The Corner

They Never Spoke For Me

From a reader:

[You write:]“The idea that Obama can be a “uniter” by putting one of the most divisive pols in modern American politics needs to be ridiculed loudly and preemptively.”  Excuse me, but for the past few months I have seen everyone from Tony Blankley to Bill Kristol say this is a new Hillary and that they could live with her as president. Some of them said she would be preferable to McCain. Now she is going to back to being a far left boogeyman???

Me: I don’t believe I ever made that argument and I don’t see why I have to adhere to what Blankley and Kristol said. For just one example, here is what I wrote last December in NR:

There’s a common notion out there that members of the Vast Right Wing Conspiracy — or whatever you want to call us — are in it for the money. We conservatives must secretly know we’re wrong, because otherwise we wouldn’t be liars; and the only plausible motive for lying is that we’re getting checks from our paymasters to oppose the forces of Truth and Light.

Barely a week goes by where a left-wing reader doesn’t matter-of-factly inform me that he or she “knows” Halliburton pays me to say the minimum wage is bad, global warming doesn’t exist, and — most relevantly — Hillary Clinton is something less than a national savior.

I bring this up because it introduces the great irony of this election year. When fundraising for National Review, Rich Lowry likes to point out that NR’s commitment to capitalism is entirely notional, since we rely on the kindness of strangers — and friends — to keep us afloat. Something similar is at work when it comes to conservative efforts to stop Hillary. If we were motivated by filthy lucre, we might talk a big anti-Hillary game, but at night the editors of NR would be sitting on a couch in the publisher’s office eating nachos, drinking beer, and waving giant “Hillary’s #1” foam fingers at the Democratic debates while shouting, “You go, girl!”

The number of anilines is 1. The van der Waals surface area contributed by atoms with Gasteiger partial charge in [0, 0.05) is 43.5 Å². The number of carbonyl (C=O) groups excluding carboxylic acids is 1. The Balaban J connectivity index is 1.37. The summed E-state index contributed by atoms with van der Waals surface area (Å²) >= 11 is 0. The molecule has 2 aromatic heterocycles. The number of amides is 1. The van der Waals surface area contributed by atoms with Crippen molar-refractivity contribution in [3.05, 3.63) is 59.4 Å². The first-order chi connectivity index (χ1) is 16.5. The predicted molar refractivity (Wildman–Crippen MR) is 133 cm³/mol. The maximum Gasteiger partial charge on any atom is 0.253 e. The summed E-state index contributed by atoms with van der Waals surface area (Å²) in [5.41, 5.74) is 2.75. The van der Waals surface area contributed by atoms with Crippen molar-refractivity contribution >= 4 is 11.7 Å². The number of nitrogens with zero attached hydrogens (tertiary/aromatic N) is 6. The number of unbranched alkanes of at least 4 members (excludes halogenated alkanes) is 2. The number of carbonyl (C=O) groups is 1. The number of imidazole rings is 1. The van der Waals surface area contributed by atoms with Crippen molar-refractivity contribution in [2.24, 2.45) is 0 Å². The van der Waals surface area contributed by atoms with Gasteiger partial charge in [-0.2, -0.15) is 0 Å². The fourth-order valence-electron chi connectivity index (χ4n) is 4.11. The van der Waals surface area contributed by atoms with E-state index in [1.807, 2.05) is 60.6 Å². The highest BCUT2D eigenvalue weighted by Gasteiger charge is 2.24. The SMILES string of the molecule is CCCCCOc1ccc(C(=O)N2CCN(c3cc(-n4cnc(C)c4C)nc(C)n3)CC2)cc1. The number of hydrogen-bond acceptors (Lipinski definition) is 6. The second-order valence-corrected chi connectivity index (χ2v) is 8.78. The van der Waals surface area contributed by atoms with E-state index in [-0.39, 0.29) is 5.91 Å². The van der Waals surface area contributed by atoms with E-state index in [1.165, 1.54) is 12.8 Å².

In the 1990s, The Bill Clinton Show drove the numbers for conservative magazines, books, and radio programs through the roof. Under George W. Bush, however, The Nation’s circulation has skyrocketed, and Keith Olbermann’s ratings are high enough that MSNBC has decided to double down and become a left-wing version of Fox News.

My point is this: Whatever the fringe benefits may be of standing athwart Hillary, yelling Stop, it’s the right thing to do.

There is no reason to believe that Hillary would govern as a centrist. Her centrism since 2000 has been necessary for her to become president, and she will do whatever it takes to become president. She is her husband’s wife, after all. When Hillary did not have her eyes on the prize, her entire career was dedicated to pushing the leftmost position politically possible. She sided, as best she could, with the leftists within the Clinton administration on everything from health care to welfare reform. Her book It Takes a Village is close to soccer-mom socialism (if you disagree, read it). Prior to her stint as First Lady, she was nothing if not a committed left-wing activist.

And then of course there’s that book I wrote. Whatever its strengths or shortcomings, I think one thing even my critics will concede is that I don’t embrace Hillary Clinton as a centrist.


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